Federal Court Compares WI Supermax To Soviet Gulags


A federal appeals court has likened conditions in Wisconsin’s Supermax prison to the most punitive “gulags” of the former Soviet Union, reports the Capital Times in Madison. The U.S. Court of Appeals for the Seventh Circuit questioned whether the treatment of inmates at the Boscobel prison violated constitutional protections against cruel and unusual punishment. Said Judge Terence Evans: “Stripped naked in a small prison cell with nothing except a toilet; forced to sleep on a concrete floor or slab; denied any human contact; fed nothing but ‘nutri-loaf;’ and given just a modicum of toilet papers – four squares – only a few times. Although this might sound like a stay at a Soviet gulag in the 1930s, it is, according to the claims in this case, Wisconsin in 2002.”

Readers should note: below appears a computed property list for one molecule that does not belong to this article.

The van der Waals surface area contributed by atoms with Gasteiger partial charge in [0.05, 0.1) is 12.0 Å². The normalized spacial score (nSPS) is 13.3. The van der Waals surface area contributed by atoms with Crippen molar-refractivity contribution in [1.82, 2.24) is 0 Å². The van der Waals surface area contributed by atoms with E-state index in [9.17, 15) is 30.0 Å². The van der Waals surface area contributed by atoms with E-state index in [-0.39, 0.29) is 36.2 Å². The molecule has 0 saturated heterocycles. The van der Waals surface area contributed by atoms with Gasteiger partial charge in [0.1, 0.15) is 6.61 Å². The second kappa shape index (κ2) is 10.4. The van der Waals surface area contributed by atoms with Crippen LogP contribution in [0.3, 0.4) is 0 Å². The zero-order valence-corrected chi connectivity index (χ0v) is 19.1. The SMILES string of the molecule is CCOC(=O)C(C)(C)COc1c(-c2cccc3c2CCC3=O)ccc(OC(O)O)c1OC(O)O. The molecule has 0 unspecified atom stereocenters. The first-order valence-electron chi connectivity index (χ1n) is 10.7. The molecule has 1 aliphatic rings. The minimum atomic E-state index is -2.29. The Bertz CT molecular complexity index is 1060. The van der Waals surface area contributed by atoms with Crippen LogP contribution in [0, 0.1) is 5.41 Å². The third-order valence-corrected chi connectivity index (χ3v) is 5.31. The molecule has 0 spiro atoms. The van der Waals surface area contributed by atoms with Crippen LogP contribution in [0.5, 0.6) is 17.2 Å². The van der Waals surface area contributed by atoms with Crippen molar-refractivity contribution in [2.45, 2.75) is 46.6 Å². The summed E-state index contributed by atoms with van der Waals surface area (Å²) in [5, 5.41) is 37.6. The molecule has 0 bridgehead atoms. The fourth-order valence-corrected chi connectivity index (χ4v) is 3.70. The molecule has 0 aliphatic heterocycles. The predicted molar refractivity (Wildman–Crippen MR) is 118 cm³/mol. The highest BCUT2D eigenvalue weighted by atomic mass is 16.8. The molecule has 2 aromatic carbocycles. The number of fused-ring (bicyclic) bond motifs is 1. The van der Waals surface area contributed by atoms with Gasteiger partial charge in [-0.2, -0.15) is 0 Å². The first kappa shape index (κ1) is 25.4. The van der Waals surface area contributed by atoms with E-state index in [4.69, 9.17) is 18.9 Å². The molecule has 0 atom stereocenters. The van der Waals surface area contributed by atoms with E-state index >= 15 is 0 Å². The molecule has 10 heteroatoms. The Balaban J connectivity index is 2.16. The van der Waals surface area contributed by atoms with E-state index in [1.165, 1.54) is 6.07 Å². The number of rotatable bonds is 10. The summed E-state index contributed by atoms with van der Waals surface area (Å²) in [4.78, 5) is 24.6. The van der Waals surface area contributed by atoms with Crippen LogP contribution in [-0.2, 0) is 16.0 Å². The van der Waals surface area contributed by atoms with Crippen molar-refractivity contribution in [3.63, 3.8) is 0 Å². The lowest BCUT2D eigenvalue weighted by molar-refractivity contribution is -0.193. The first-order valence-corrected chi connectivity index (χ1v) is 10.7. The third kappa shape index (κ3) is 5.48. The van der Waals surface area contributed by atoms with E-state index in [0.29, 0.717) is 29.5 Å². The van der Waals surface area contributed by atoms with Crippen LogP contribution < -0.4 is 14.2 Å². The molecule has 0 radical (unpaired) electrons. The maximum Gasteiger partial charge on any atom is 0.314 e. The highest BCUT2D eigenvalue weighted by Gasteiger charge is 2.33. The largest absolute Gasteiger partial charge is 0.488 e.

At issue is the prison’s Behavioral Modification Program, which is aimed at getting problem inmates to obey prison rules. “It is not simply a natural consequence ‘automatically’ growing out of a rule infraction. It is much more elaborate,” Evans wrote. “An inmate who refuses to put on his trousers can correct the situation immediately by putting them on. In contrast, (prison officials) did not simply take (the prisoner’s) blanket away until he conformed with the rule. Once he received notice that he was to be put in the BMP, he had to complete the whole program. He couldn’t make it stop.”

Link: http://www.madison.com/tct/mad/topstories/index.php?ntid=107533&ntpid=0

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